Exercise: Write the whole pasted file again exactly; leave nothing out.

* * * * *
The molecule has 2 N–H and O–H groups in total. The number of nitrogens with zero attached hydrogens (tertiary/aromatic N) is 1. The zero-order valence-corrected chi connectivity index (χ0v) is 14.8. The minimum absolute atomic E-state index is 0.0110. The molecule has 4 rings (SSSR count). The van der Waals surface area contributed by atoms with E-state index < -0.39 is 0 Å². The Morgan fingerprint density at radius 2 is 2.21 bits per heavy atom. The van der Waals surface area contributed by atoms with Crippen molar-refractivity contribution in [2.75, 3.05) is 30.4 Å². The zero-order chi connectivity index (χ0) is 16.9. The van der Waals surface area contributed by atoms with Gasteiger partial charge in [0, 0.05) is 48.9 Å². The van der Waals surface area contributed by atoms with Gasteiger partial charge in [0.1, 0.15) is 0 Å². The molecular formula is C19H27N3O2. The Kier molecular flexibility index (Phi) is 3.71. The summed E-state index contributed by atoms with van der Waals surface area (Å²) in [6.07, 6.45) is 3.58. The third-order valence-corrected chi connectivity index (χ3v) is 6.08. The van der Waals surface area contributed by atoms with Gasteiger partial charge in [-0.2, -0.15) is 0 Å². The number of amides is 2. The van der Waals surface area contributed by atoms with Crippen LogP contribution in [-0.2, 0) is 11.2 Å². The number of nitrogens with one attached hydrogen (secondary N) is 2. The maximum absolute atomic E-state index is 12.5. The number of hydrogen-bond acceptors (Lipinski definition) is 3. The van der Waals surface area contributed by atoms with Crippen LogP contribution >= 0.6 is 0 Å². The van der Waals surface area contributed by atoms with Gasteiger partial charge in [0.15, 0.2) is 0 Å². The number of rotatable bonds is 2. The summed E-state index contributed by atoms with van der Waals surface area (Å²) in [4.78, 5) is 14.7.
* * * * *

The molecule has 2 N–H and O–H groups in total. The number of nitrogens with zero attached hydrogens (tertiary/aromatic N) is 1. The zero-order valence-corrected chi connectivity index (χ0v) is 14.8. The minimum absolute atomic E-state index is 0.0110. The molecule has 4 rings (SSSR count). The van der Waals surface area contributed by atoms with E-state index < -0.39 is 0 Å². The Morgan fingerprint density at radius 2 is 2.21 bits per heavy atom. The van der Waals surface area contributed by atoms with Crippen molar-refractivity contribution in [2.75, 3.05) is 30.4 Å². The zero-order chi connectivity index (χ0) is 16.9. The van der Waals surface area contributed by atoms with Gasteiger partial charge in [0, 0.05) is 48.9 Å². The van der Waals surface area contributed by atoms with Gasteiger partial charge in [0.1, 0.15) is 0 Å². The molecular formula is C19H27N3O2. The Kier molecular flexibility index (Phi) is 3.71. The summed E-state index contributed by atoms with van der Waals surface area (Å²) in [6.07, 6.45) is 3.58. The third-order valence-corrected chi connectivity index (χ3v) is 6.08. The van der Waals surface area contributed by atoms with Gasteiger partial charge in [-0.2, -0.15) is 0 Å². The number of amides is 2. The van der Waals surface area contributed by atoms with Crippen LogP contribution in [-0.2, 0) is 11.2 Å². The number of nitrogens with one attached hydrogen (secondary N) is 2. The maximum absolute atomic E-state index is 12.5. The number of hydrogen-bond acceptors (Lipinski definition) is 3. The van der Waals surface area contributed by atoms with Crippen LogP contribution >= 0.6 is 0 Å². The van der Waals surface area contributed by atoms with Gasteiger partial charge in [0.15, 0.2) is 0 Å². The number of rotatable bonds is 2. The summed E-state index contributed by atoms with van der Waals surface area (Å²) in [4.78, 5) is 14.7.